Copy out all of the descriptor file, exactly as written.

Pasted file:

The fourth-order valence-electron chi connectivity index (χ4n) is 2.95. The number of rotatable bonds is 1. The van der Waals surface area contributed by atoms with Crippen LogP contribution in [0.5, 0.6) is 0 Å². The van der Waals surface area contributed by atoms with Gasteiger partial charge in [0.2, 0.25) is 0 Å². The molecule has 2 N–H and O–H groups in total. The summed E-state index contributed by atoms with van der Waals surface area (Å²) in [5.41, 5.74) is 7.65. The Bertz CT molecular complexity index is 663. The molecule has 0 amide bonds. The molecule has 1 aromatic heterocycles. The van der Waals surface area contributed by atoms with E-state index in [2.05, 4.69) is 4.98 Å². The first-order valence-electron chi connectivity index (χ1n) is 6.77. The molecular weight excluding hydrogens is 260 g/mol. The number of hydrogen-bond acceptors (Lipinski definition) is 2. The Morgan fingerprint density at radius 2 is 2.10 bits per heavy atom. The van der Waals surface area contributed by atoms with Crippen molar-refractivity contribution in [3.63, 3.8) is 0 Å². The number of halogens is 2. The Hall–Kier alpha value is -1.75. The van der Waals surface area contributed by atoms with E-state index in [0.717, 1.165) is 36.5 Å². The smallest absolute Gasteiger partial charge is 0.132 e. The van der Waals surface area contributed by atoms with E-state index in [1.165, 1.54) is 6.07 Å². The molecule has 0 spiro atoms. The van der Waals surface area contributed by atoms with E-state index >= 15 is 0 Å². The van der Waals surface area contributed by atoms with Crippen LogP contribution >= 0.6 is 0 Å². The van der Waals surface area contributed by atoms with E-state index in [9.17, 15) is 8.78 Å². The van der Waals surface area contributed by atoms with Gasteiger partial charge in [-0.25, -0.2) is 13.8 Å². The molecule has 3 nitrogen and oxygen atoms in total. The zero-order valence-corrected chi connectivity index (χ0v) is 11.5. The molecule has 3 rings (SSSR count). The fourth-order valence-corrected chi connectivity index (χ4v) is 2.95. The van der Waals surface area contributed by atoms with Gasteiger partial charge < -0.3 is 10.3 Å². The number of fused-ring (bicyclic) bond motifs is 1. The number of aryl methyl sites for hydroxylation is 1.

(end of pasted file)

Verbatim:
The fourth-order valence-electron chi connectivity index (χ4n) is 2.95. The number of rotatable bonds is 1. The van der Waals surface area contributed by atoms with Crippen LogP contribution in [0.5, 0.6) is 0 Å². The van der Waals surface area contributed by atoms with Gasteiger partial charge in [0.2, 0.25) is 0 Å². The molecule has 2 N–H and O–H groups in total. The summed E-state index contributed by atoms with van der Waals surface area (Å²) in [5.41, 5.74) is 7.65. The Bertz CT molecular complexity index is 663. The molecule has 0 amide bonds. The molecule has 1 aromatic heterocycles. The van der Waals surface area contributed by atoms with E-state index in [2.05, 4.69) is 4.98 Å². The first-order valence-electron chi connectivity index (χ1n) is 6.77. The molecular weight excluding hydrogens is 260 g/mol. The number of hydrogen-bond acceptors (Lipinski definition) is 2. The Morgan fingerprint density at radius 2 is 2.10 bits per heavy atom. The van der Waals surface area contributed by atoms with Crippen molar-refractivity contribution in [3.63, 3.8) is 0 Å². The number of halogens is 2. The Hall–Kier alpha value is -1.75. The van der Waals surface area contributed by atoms with E-state index in [0.717, 1.165) is 36.5 Å². The smallest absolute Gasteiger partial charge is 0.132 e. The van der Waals surface area contributed by atoms with E-state index in [1.165, 1.54) is 6.07 Å². The molecule has 0 spiro atoms. The van der Waals surface area contributed by atoms with E-state index >= 15 is 0 Å². The van der Waals surface area contributed by atoms with Crippen LogP contribution >= 0.6 is 0 Å². The van der Waals surface area contributed by atoms with E-state index in [9.17, 15) is 8.78 Å². The van der Waals surface area contributed by atoms with Gasteiger partial charge in [-0.25, -0.2) is 13.8 Å². The molecule has 3 nitrogen and oxygen atoms in total. The zero-order valence-corrected chi connectivity index (χ0v) is 11.5. The molecule has 3 rings (SSSR count). The fourth-order valence-corrected chi connectivity index (χ4v) is 2.95. The van der Waals surface area contributed by atoms with Gasteiger partial charge < -0.3 is 10.3 Å². The number of fused-ring (bicyclic) bond motifs is 1. The number of aryl methyl sites for hydroxylation is 1.